It discussed the need to insist on service in the Kazakh language in the service sector and in public transport. Akhmetov’s partner is another well-known Kazakh nationalist, Mukhtar Taizhan. He is a member of various advisory councils in government bodies and is a member of the National Council of Public Trust under the President of the Republic of Kazakhstan.
Special mention should be made of the brutality of reprisals against the security forces – it cannot be ruled out that during the investigation of the incident, a trace of Islamic radicals will also be found, a significant number of which were squeezed out of China to Kazakhstan.
Thus, regardless of the genesis of the protests and the specific proportion of economic reasons, artificial incitement, external informational influence, corporate lobbying and internal clan struggle of Kazakhstan, the growth of chaos in this state is completely disadvantageous for Russia.
After the activation of the CSTO forces, there has been a clear turning point in the confrontation between the Kazakh authorities and the radicals, and the resistance of the latter will probably be suppressed at this stage. However, further events may follow at least two main scenarios.
If the radicals have clear leaders and are able to formulate a political program of action that looks like a reason to transfer some of their power, the conflict goes into a long phase. This, possibly, will acquire the character of a low-intensity civil war.
A variety of options are possible here – for example, the concentration of radicals and those simply dissatisfied with the policy of the leadership of Kazakhstan in specific areas of the country, where a de facto quasi-power will be established, the interests of which will have to be taken into account.
For Western companies engaged in oil production, this option looks quite promising – just think of Libya or northern Syria, where the civil war does not interfere with the commercial interests of corporations. The most unfavourable outcome may be the fragmentation of Kazakhstan into several zones of influence – perhaps even self-determined territories – of conflicting local and global geopolitical players.
It is also possible for the formed opposition to move to relatively peaceful negotiations with the authorities. However, this option again means serious and long-term internal instability for Kazakhstan, which is extremely undesirable given the giant land border with Russia, the increased activity of the intelligence agencies of any state and the proximity of Kazakhstan to regions with a large number of supporters of Islamic fundamentalism.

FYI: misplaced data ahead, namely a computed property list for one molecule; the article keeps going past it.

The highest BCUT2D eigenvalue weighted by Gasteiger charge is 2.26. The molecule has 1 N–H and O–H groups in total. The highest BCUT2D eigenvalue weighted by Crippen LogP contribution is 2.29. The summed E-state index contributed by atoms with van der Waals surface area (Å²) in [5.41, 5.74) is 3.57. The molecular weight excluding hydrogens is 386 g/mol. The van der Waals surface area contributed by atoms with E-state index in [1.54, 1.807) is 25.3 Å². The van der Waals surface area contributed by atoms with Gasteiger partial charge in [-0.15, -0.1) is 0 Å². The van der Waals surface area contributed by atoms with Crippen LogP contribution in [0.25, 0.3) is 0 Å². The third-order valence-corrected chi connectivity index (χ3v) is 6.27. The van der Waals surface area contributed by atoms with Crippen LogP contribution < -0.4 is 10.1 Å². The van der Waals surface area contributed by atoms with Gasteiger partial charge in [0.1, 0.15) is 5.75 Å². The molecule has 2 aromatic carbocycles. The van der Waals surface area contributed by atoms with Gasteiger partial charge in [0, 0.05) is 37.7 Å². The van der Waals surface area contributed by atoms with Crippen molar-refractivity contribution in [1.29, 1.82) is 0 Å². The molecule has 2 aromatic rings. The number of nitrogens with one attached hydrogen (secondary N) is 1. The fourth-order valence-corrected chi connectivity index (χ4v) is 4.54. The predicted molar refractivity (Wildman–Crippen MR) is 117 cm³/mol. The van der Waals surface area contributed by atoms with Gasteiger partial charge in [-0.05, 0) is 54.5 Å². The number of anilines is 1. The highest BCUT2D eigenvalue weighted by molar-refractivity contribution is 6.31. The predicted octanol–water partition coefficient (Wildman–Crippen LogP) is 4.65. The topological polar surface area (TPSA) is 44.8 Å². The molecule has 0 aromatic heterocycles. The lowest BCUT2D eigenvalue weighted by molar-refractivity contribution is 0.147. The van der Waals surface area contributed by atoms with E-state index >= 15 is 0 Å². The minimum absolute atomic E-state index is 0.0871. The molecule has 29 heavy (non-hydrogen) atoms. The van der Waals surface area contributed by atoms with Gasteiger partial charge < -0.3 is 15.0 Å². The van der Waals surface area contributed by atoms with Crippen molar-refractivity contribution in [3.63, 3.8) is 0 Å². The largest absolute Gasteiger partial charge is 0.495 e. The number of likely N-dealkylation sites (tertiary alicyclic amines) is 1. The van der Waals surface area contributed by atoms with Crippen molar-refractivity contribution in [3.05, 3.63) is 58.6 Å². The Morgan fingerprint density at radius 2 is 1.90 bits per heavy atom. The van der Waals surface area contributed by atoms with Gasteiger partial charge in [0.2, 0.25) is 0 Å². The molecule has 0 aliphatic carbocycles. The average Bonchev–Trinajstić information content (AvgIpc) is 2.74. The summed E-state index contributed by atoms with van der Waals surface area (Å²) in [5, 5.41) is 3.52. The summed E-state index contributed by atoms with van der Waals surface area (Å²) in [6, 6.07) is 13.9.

Given the Donbass factor, the emergence of a new “distracting” hotbed right next to Russia is sure to become a serious challenge, which will require spending significant resources to respond to, while at the same time avoiding control over the high-risk south-western, Ukrainian direction.
The option in which the security forces of Kazakhstan, with the support of a limited CSTO contingent, neutralise armed groups and move to the peaceful stage of restoring constitutional order as soon as possible, looks the most preferable from the point of view of Russia and the entire region.
Since the main strength of the CSTO is made up of the Armed Forces of the Russian Federation, this factor will probably be the main one in the informational campaign to cover the actions of the CSTO in Kazakhstan by the world media. In fact, this is already happening: the media is bringing the “Russian core” of the peacekeeping forces to the fore. This means that the CSTO forces are becoming a predictable target for various provocations, the purpose of which will be to further incite and replicate Russophobia.
In this sense, the decision to focus the functions of the CSTO contingent on ensuring the security of strategic social facilities certainly looks like the right step, designed to minimise possible provocations and the effect of them.
The extreme transience of social processes depends on the closest assessment. In Kazakhstan, which for 30 years was considered an island of stability in the post-Soviet space, only two days passed since the beginning of mass protests to the government crisis and fully-fledged fighting in major cities. At the same time, the radicals did not need the traditional entourage of “colour revolutions” in the form of formalised leaders or media legalisation of protests.
Remarks from the American media that the events in Kazakhstan may become an example for other post-Soviet states should be taken seriously. The “arc of instability” around Russia is stretching farther and farther, which means that the earliest possible settlement of the situation in Kazakhstan is indeed becoming a common matter – not only of the Russian Federation, but also of other CIS countries, on whose territory similar disturbances are possible.